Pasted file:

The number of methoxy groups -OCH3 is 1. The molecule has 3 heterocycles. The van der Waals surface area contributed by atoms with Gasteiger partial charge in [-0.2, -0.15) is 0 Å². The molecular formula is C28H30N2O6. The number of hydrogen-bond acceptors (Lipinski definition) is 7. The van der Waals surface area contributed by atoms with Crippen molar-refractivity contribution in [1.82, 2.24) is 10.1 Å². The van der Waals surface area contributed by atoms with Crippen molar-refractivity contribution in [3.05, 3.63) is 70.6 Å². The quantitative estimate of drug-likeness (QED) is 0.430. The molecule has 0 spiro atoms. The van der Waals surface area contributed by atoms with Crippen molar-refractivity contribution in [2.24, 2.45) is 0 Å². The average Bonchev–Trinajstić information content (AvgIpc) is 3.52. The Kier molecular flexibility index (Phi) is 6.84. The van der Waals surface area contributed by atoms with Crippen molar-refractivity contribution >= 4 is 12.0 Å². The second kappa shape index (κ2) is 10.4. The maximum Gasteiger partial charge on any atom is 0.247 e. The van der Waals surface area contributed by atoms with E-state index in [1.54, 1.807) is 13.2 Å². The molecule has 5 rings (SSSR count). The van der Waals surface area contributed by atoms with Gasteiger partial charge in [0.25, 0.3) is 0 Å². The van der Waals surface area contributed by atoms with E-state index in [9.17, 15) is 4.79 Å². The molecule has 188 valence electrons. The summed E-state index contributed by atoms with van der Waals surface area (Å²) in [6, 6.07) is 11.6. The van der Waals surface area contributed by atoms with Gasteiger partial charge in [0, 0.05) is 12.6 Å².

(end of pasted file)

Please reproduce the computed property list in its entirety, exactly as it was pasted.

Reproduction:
The number of methoxy groups -OCH3 is 1. The molecule has 3 heterocycles. The van der Waals surface area contributed by atoms with Gasteiger partial charge in [-0.2, -0.15) is 0 Å². The molecular formula is C28H30N2O6. The number of hydrogen-bond acceptors (Lipinski definition) is 7. The van der Waals surface area contributed by atoms with Crippen molar-refractivity contribution in [1.82, 2.24) is 10.1 Å². The van der Waals surface area contributed by atoms with Crippen molar-refractivity contribution in [3.05, 3.63) is 70.6 Å². The quantitative estimate of drug-likeness (QED) is 0.430. The molecule has 0 spiro atoms. The van der Waals surface area contributed by atoms with Crippen molar-refractivity contribution in [2.24, 2.45) is 0 Å². The average Bonchev–Trinajstić information content (AvgIpc) is 3.52. The Kier molecular flexibility index (Phi) is 6.84. The van der Waals surface area contributed by atoms with Crippen molar-refractivity contribution >= 4 is 12.0 Å². The second kappa shape index (κ2) is 10.4. The maximum Gasteiger partial charge on any atom is 0.247 e. The van der Waals surface area contributed by atoms with E-state index in [1.54, 1.807) is 13.2 Å². The molecule has 5 rings (SSSR count). The van der Waals surface area contributed by atoms with Gasteiger partial charge in [0.25, 0.3) is 0 Å². The van der Waals surface area contributed by atoms with E-state index in [9.17, 15) is 4.79 Å². The molecule has 188 valence electrons. The summed E-state index contributed by atoms with van der Waals surface area (Å²) in [6, 6.07) is 11.6. The van der Waals surface area contributed by atoms with Gasteiger partial charge in [0, 0.05) is 12.6 Å².